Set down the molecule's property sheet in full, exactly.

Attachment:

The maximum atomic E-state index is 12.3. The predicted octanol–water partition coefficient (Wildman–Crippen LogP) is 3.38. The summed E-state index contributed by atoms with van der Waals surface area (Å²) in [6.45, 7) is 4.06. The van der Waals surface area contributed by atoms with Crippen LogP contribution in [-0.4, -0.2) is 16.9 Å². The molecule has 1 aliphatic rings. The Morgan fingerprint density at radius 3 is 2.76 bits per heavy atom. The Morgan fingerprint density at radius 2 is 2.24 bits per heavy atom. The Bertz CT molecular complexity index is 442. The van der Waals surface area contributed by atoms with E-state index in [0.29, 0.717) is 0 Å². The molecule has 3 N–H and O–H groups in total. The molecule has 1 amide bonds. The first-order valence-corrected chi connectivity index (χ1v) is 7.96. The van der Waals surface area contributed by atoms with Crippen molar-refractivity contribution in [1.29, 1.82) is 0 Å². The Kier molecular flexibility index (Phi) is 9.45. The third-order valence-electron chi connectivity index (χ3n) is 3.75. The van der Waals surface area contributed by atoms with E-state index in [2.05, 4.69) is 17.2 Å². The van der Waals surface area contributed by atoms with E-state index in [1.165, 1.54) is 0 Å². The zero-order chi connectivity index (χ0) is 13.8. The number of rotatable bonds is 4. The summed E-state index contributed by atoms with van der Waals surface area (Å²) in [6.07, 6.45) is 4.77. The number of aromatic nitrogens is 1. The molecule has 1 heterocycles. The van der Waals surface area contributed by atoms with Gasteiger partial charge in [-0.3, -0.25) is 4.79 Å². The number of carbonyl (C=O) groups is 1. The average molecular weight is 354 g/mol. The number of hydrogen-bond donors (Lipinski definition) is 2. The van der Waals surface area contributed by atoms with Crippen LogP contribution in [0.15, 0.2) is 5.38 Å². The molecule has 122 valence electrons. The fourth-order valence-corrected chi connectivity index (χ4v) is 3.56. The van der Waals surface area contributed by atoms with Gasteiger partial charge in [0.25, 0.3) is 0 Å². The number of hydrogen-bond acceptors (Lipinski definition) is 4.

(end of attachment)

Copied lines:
The maximum atomic E-state index is 12.3. The predicted octanol–water partition coefficient (Wildman–Crippen LogP) is 3.38. The summed E-state index contributed by atoms with van der Waals surface area (Å²) in [6.45, 7) is 4.06. The van der Waals surface area contributed by atoms with Crippen LogP contribution in [-0.4, -0.2) is 16.9 Å². The molecule has 1 aliphatic rings. The Morgan fingerprint density at radius 3 is 2.76 bits per heavy atom. The Morgan fingerprint density at radius 2 is 2.24 bits per heavy atom. The Bertz CT molecular complexity index is 442. The van der Waals surface area contributed by atoms with E-state index in [0.29, 0.717) is 0 Å². The molecule has 3 N–H and O–H groups in total. The molecule has 1 amide bonds. The first-order valence-corrected chi connectivity index (χ1v) is 7.96. The van der Waals surface area contributed by atoms with Crippen molar-refractivity contribution in [1.29, 1.82) is 0 Å². The Kier molecular flexibility index (Phi) is 9.45. The third-order valence-electron chi connectivity index (χ3n) is 3.75. The van der Waals surface area contributed by atoms with E-state index in [2.05, 4.69) is 17.2 Å². The van der Waals surface area contributed by atoms with E-state index in [1.165, 1.54) is 0 Å². The zero-order chi connectivity index (χ0) is 13.8. The number of rotatable bonds is 4. The summed E-state index contributed by atoms with van der Waals surface area (Å²) in [6.07, 6.45) is 4.77. The number of aromatic nitrogens is 1. The molecule has 1 heterocycles. The van der Waals surface area contributed by atoms with Gasteiger partial charge in [-0.3, -0.25) is 4.79 Å². The number of carbonyl (C=O) groups is 1. The average molecular weight is 354 g/mol. The number of hydrogen-bond donors (Lipinski definition) is 2. The van der Waals surface area contributed by atoms with Crippen LogP contribution in [0.15, 0.2) is 5.38 Å². The molecule has 122 valence electrons. The fourth-order valence-corrected chi connectivity index (χ4v) is 3.56. The van der Waals surface area contributed by atoms with Gasteiger partial charge in [0.25, 0.3) is 0 Å². The number of hydrogen-bond acceptors (Lipinski definition) is 4.